Lukashenka’s decision on post-election crackdown could be explained by cracks, clashes amongst different interest groups in the regime, a Russian (or other) plot, opposition provocation or simply by his own emotional decision to put an end to “this mindless democracy”. Instead of guessing, it is more important to notice that he has weakened his own position before the upcoming privatization process. This has the potential of becoming a game-changer. Obviously the regime will want to control the privatization process and they want to (and actually do) control the opposition. With a smart approach, the West may have a chance to isolate Lukashenka further from his own society and make the bureaucracy to reconsider the risk of having him in power for too long. If he is no longer able to provide concessions to pay for his regime, the door for other alternatives will be more open.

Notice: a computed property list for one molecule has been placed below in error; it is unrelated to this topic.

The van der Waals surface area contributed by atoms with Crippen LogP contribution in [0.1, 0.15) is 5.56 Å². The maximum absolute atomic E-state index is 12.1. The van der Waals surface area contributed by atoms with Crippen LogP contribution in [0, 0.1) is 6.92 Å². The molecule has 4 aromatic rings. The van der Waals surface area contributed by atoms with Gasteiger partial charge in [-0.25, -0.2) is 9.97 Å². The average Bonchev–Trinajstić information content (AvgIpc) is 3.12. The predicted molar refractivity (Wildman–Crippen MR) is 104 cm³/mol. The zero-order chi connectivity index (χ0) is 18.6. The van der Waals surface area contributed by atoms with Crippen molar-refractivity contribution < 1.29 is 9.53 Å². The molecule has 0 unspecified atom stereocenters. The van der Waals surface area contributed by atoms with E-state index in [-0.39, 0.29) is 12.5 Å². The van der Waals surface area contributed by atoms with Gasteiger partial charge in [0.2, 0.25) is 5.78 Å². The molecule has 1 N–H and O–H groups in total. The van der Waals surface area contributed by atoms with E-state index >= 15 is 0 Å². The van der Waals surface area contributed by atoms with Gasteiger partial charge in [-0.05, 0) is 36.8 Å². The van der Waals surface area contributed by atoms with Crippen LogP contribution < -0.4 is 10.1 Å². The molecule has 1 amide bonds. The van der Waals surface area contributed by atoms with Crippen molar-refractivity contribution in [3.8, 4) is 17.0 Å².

The Western press and policymakers, rightly so, are pushing for a tougher response. Without seriously considering economic sanctions the EU, once again, will remain the hostage of the opposition it supports. A new policy must finally acknowledge that Belarus provides a more complex challenge than it seems. It is not only about Lukashenka but about a society that approves and supports order and stability and does not mind a lack of freedom in return. To make Belarus embrace European values – such as leadership change through free and fair elections – the West needs to engage with all layers of society.
Most importantly, unless the West is able to expand its contacts and influence among Belarus’ most influential class, the bureaucrats, it will have little chance to pursue desired change of the system. Proving to the bureaucrats that the leader is no longer in position to deliver concessions from the West (and East) joined with aid programs
to the civil society, independent media, and re-building the opposition could spark the needed change in Belarusian leadership and society.